Velvet Underground by Teri Brown  ||  A random eBook check-out during my summer travels...For a YA book, this story had an uncommon setting (Europe during WWI) and uncommon plot (espionage) which made it a delightful surprise. The main character, Samantha, is a smart, cunning British seventeen-year-old who is recruited for a spy network and sent to "save" a troubled agent in Germany. With little information to go on, she must put the pieces together herself and determine what's truth and what's a lie. The end reveal was a bit Scooby Doo-esque (obvious in that "And I would've gotten away with it, too, if it weren't for you meddling kids!" way), with the villain's motive slightly TOO explained. As you know, I love the pure entertainment of middle grade/YA, but I liked this so much because it was unexpectedly different in its premise—not romancey, not friend drama, not fantasy, not school-based conflict or hijinx. Overall, a very fun adventure.

American Gods by Neil Gaiman  ||  I was invited to join a librarian friend's book club (an offer at which I enthusiastically jumped!), and this was the selection for my first meeting which was scheduled about three days after I received the invite. I binged it mostly over the course of a weekend and...errr, wow. I'd heard of this story, but had no idea what it was about. It's weird. And genre-defying. It's got fantasy, mythology, horror. magical realism. It's got an engrossing plot, though I was never quite confident in the story I was following. It's an allegory on the old versus the new, diversity versus homogeneity. The more commentary I read, the more I've thought about it over the course of the past several months, I wonder if my easy response of "I just didn't get it" is actually discrediting to myself. I think perhaps I did "get" it; it just wasn't particularly impactful to me. It brings up more questions than it answers, is open to much too much interpretation. I think, perhaps, it was just not for me.

Small Great Things by Jodi Picoult  ||  Another book club selection, one that I was NOT initially enthused to read. [I have refused to read Picoult since I read My Sister's Keeper and threw the book across the room upon completion.] The story of a newborn, child of white supremacists, who dies while under the care of an African-American nurse who was instructed to not touch the child. Could she have saved him? Is she at fault? It's formulaic like all Picoult novels—well-researched, thoroughly-written, exploring the gray area of conflicted situations. It has its weaknesses (pulling out EVERY trope of racial microaggressions), to which I absolutely rolled my eyes at in the beginning. Who is Picoult, this privileged white woman, to write with this voice? But then I thought about it. And I read some reactions. And I read Picoult's author's note at the end. And, most importantly, I considered this story within its literary context. See here: I am what I am. I am an affluent white woman. I try to be pretty "woke" about it—aware of my privilege, my perception, and cognizant of the experiences of people in my community that are different than myself. Therefore, as a "woke" liberal, I was aware of Picoult's examples of modern racism, considering them too easy of examples, too stereotypical. Of course, that's insulting; of course, that's racism. Delve into the complexitiesthat's what needs to be explored and addressed! The thing is, not everyone is me. Picoult's primary audience is not me. To them, maybe these instances aren't so obvious; maybe they need pointing out, as basic as they seem. That's what changed my opinion—considering the message of this book and its intended audience. And if this book serves that role, if it causes some middle-American suburban book club-goer to question interactions, to think deeper about these things, to "wake up" to a reality they've rarely considered, then I applaud its intent.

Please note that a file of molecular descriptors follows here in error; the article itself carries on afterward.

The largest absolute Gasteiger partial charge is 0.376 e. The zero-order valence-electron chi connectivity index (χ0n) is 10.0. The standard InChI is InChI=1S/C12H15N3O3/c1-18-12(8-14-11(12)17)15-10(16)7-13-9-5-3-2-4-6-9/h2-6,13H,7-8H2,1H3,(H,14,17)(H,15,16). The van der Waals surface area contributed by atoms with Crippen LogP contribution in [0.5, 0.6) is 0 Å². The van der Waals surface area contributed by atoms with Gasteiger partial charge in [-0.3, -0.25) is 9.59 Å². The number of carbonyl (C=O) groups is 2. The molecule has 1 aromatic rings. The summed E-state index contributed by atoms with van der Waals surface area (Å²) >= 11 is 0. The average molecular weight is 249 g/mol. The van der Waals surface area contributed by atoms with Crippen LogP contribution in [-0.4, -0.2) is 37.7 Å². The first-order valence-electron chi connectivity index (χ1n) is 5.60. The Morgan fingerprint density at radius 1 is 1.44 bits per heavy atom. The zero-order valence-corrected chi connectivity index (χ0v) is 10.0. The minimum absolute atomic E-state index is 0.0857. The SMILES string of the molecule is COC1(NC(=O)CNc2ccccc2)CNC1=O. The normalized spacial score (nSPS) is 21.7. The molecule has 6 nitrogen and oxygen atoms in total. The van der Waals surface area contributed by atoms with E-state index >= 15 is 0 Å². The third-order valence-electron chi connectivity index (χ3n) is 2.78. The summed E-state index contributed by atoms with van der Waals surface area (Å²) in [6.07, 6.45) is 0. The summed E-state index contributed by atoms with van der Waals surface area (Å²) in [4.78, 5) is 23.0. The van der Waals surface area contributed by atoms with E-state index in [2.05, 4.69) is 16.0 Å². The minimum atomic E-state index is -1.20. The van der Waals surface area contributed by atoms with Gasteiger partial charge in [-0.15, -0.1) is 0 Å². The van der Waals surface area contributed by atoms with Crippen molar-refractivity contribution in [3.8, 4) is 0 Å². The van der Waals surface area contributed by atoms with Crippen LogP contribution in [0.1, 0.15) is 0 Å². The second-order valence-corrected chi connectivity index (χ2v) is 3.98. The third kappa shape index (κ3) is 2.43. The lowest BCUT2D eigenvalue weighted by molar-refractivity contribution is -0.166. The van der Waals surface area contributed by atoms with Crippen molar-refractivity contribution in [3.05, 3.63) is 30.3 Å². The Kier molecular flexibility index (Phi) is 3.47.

And lastly...

  • 70 total books
  • 41 children's/YA titles
  • 5 nonfiction (yikes, I didn't realize—how dismal!)\
  • 7 chunksters (hefty page count and/or daunting complexity, subject, language, etc.)
  • 6 graphic novels
  • 2 re-reads

Most engrossing: The Diviners by Libba Bray, All the Light We Cannot See by Anthony Doerr

Most boring: My Name is Lucy Barton by Elizabeth Strout

Most memorable: Mornings in Jenin by Susan Abulhawa

Most forgettable: A Summons to Memphis by Peter Taylor

Most enjoyable: Great With Child by Beth Ann Fennelly, Memoirs of a Geisha by Arthur Golden

Most gratifying: Swann's Way by Marcel Proust

Most disappointing: The Bad-Ass Librarians of Timbuktu by Joshua Hammer